Angie Plummer, appellant, v. Laayali Nourddine, et al., defendants, Marjit Singh, et al., respondents.

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Supreme Court, Appellate Division, Second Department, New York.

Angie Plummer, appellant, v. Laayali Nourddine, et al., defendants, Marjit Singh, et al., respondents.

2010-02068 (Index No. 711/09)

Decided: March 22, 2011

JOSEPH COVELLO, J.P. ARIEL E. BELEN L. PRISCILLA HALL JEFFREY A. COHEN, JJ. Oshman & Mirisola, LLP, New York, N.Y. (David L. Kremen of counsel), for appellant. Baker, McEvoy, Morrissey & Moskovits, P.C., New York, N.Y. (Stacy R. Seldin of counsel), for respondents.

Submitted-February 17, 2011

DECISION & ORDER

In an action, inter alia, to recover damages for personal injuries, the plaintiff appeals, as limited by her brief, from so much of an order of the Supreme Court, Kings County (Battaglia, J.), dated December 21, 2009, as granted that branch of the motion of the defendants Marjit Singh and Biker Singh which was for summary judgment dismissing the complaint insofar as asserted against them.

ORDERED that the order is affirmed insofar as appealed from, with costs.

On November 15, 2008, the plaintiff was a passenger in a taxi owned by the defendant Kroshka Taxi, Inc. (hereinafter the Kroshka taxi), and operated by the defendant Laayali Nourddine, when it struck the rear of another taxi owned by the defendant Biker Singh and operated by the defendant Marjit Singh (hereafter together the respondents).   The respondents moved, inter alia, for summary judgment dismissing the complaint insofar as asserted against them on the ground that they were not at fault in causing the subject accident.

A driver of a vehicle approaching another vehicle from the rear is required to maintain a reasonably safe distance and rate of speed under the prevailing conditions to avoid colliding with the other vehicle (see Ortiz v. Hub Truck Rental Corp., AD3d, 2011 N.Y. Slip Op 01630 [2d Dept 2011];  Nsiah-Ababio v. Hunter, 78 AD3d 672, 672;  Vehicle and Traffic Law § 1129[a];  see generally Pawlukiewicz v. Boisson, 275 A.D.2d 446, 447;  Maxwell v. Lobenberg, 227 A.D.2d 598, 598-599).   Accordingly, a rear-end collision establishes a prima facie case of negligence on the part of the operator of the rear vehicle, thereby requiring that operator to rebut the inference of negligence by providing a nonnegligent explanation for the collision (see Tutrani v. County of Suffolk, 10 NY3d 906, 908;  Parra v. Hughes, 79 AD3d 1113;  DeLouise v S.K.I. Wholesale Beer Corp., 75 AD3d 489, 490;  Volpe v. Limoncelli, 74 AD3d 795;  Staton v. Ilic, 69 AD3d 606;  Klopchin v. Masri, 45 AD3d 737).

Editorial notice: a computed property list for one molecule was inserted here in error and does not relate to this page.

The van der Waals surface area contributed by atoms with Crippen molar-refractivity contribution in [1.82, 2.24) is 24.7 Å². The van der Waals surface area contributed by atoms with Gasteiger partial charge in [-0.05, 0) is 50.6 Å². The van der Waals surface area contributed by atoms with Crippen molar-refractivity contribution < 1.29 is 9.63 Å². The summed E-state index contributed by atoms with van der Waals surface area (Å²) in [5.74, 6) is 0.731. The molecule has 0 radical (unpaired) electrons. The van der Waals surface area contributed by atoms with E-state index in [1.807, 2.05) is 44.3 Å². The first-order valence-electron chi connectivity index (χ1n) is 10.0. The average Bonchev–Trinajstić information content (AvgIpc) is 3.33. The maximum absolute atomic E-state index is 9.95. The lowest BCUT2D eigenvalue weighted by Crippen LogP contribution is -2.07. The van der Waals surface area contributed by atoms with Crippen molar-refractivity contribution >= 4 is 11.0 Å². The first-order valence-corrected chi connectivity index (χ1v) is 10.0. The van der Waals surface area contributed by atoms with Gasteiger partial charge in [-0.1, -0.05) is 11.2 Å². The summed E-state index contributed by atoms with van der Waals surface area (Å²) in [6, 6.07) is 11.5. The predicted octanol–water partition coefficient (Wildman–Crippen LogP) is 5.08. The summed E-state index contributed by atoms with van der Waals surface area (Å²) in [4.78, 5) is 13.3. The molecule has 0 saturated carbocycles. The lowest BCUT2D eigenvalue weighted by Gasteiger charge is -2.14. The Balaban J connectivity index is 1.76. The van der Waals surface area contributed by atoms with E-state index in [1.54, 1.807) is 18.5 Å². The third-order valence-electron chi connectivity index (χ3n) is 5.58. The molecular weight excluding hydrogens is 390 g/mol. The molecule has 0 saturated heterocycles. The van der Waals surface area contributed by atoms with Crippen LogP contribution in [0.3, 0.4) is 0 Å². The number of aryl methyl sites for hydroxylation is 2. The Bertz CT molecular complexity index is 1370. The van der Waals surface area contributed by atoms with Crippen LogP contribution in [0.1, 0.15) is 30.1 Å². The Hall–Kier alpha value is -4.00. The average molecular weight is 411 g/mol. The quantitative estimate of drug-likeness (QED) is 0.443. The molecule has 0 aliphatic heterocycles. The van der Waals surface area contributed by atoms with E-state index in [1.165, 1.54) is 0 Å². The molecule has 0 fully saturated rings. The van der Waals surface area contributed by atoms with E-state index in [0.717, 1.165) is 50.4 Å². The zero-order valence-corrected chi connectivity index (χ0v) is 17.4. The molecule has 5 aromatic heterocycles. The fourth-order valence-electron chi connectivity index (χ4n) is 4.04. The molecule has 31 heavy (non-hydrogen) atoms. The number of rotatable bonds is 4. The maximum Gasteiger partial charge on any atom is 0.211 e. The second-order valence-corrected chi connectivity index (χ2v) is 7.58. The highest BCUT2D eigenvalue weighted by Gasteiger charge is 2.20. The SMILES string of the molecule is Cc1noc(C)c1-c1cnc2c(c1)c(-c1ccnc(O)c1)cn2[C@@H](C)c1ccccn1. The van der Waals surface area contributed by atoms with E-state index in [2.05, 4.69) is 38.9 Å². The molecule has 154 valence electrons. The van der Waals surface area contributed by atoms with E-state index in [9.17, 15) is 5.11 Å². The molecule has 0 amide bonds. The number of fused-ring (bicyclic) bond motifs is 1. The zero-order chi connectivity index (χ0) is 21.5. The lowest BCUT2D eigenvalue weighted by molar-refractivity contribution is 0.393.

In support of their motion for summary judgment, the respondents relied upon, inter alia, the deposition testimony of Marjit Singh, who testified that while he was stopped, waiting for a red light, his vehicle was struck in the rear by the Kroshka taxi.   The plaintiff's deposition testimony, which was also relied upon by the respondents in support of their motion, while inconsistent on the issue of whether the plaintiff actually saw the respondents' taxi stop prior to the collision, revealed that the Kroshka taxi was traveling on a wet road, in heavy traffic, and was less than one car length behind the respondents' taxi when the subject accident occurred.   Through these submissions, the respondents established their prima facie entitlement to judgment as a matter of law dismissing the complaint insofar as asserted against them.

In opposition, with respect to the operation of the Kroshka taxi, the plaintiff failed to provide a nonnegligent explanation for the rear-end collision.   In support of her opposition, the plaintiff relied on her deposition testimony, as well as Nourddine's deposition testimony.   Nourddine, at his deposition, testified that the respondents' taxi came to a sudden stop while traveling in heavy traffic on a wet roadway.   The mere assertion that the respondents' taxi came to a sudden stop while traveling in heavy traffic was insufficient to raise a triable issue of fact (see Staton v. Ilic, 69 AD3d at 607).   The inference of negligence also was not rebutted by the mere assertion that the Kroshka taxi was unable to stop on a wet roadway (see Volpe v. Limoncelli, 74 AD3d at 796).

Accordingly, the Supreme Court properly granted that branch of the respondents' motion which was for summary judgment dismissing the complaint insofar as asserted against them.

COVELLO, J.P., BELEN, HALL and COHEN, JJ., concur.

ENTER:

Matthew G. Kiernan

Clerk of the Court

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